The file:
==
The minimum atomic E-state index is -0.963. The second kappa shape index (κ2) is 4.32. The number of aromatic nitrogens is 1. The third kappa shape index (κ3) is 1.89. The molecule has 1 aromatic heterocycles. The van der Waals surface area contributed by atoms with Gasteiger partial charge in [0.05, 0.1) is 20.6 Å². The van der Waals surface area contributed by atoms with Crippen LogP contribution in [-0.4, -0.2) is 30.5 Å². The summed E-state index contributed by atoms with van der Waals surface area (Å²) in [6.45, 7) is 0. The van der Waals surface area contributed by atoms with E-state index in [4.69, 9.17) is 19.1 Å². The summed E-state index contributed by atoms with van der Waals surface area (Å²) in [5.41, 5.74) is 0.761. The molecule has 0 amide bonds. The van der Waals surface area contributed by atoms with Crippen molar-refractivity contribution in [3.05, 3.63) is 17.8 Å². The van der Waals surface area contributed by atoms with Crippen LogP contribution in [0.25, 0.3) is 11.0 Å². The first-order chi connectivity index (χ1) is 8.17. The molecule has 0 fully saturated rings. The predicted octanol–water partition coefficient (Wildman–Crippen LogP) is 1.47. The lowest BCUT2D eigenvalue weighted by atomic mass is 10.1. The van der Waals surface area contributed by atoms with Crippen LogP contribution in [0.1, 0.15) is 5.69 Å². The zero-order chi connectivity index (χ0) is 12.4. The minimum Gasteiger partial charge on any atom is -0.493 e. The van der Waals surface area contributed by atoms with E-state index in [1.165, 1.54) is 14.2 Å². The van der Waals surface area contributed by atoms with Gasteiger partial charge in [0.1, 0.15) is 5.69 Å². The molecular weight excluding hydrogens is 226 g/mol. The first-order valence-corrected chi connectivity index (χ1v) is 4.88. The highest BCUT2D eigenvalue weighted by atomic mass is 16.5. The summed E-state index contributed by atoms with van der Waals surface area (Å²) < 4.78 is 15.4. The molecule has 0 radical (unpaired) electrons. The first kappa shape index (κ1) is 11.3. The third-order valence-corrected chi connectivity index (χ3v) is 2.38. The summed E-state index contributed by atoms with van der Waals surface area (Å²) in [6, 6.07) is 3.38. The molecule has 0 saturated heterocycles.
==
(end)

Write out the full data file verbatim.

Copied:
The minimum atomic E-state index is -0.963. The second kappa shape index (κ2) is 4.32. The number of aromatic nitrogens is 1. The third kappa shape index (κ3) is 1.89. The molecule has 1 aromatic heterocycles. The van der Waals surface area contributed by atoms with Gasteiger partial charge in [0.05, 0.1) is 20.6 Å². The van der Waals surface area contributed by atoms with Crippen LogP contribution in [-0.4, -0.2) is 30.5 Å². The summed E-state index contributed by atoms with van der Waals surface area (Å²) in [6.45, 7) is 0. The van der Waals surface area contributed by atoms with E-state index in [4.69, 9.17) is 19.1 Å². The summed E-state index contributed by atoms with van der Waals surface area (Å²) in [5.41, 5.74) is 0.761. The molecule has 0 amide bonds. The van der Waals surface area contributed by atoms with Crippen molar-refractivity contribution in [3.05, 3.63) is 17.8 Å². The van der Waals surface area contributed by atoms with Crippen LogP contribution in [0.25, 0.3) is 11.0 Å². The first-order chi connectivity index (χ1) is 8.17. The molecule has 0 fully saturated rings. The predicted octanol–water partition coefficient (Wildman–Crippen LogP) is 1.47. The lowest BCUT2D eigenvalue weighted by atomic mass is 10.1. The van der Waals surface area contributed by atoms with Crippen LogP contribution in [0.1, 0.15) is 5.69 Å². The zero-order chi connectivity index (χ0) is 12.4. The minimum Gasteiger partial charge on any atom is -0.493 e. The van der Waals surface area contributed by atoms with E-state index in [1.165, 1.54) is 14.2 Å². The van der Waals surface area contributed by atoms with Gasteiger partial charge in [0.1, 0.15) is 5.69 Å². The molecular weight excluding hydrogens is 226 g/mol. The first-order valence-corrected chi connectivity index (χ1v) is 4.88. The highest BCUT2D eigenvalue weighted by atomic mass is 16.5. The summed E-state index contributed by atoms with van der Waals surface area (Å²) < 4.78 is 15.4. The molecule has 0 radical (unpaired) electrons. The first kappa shape index (κ1) is 11.3. The third-order valence-corrected chi connectivity index (χ3v) is 2.38. The summed E-state index contributed by atoms with van der Waals surface area (Å²) in [6, 6.07) is 3.38. The molecule has 0 saturated heterocycles.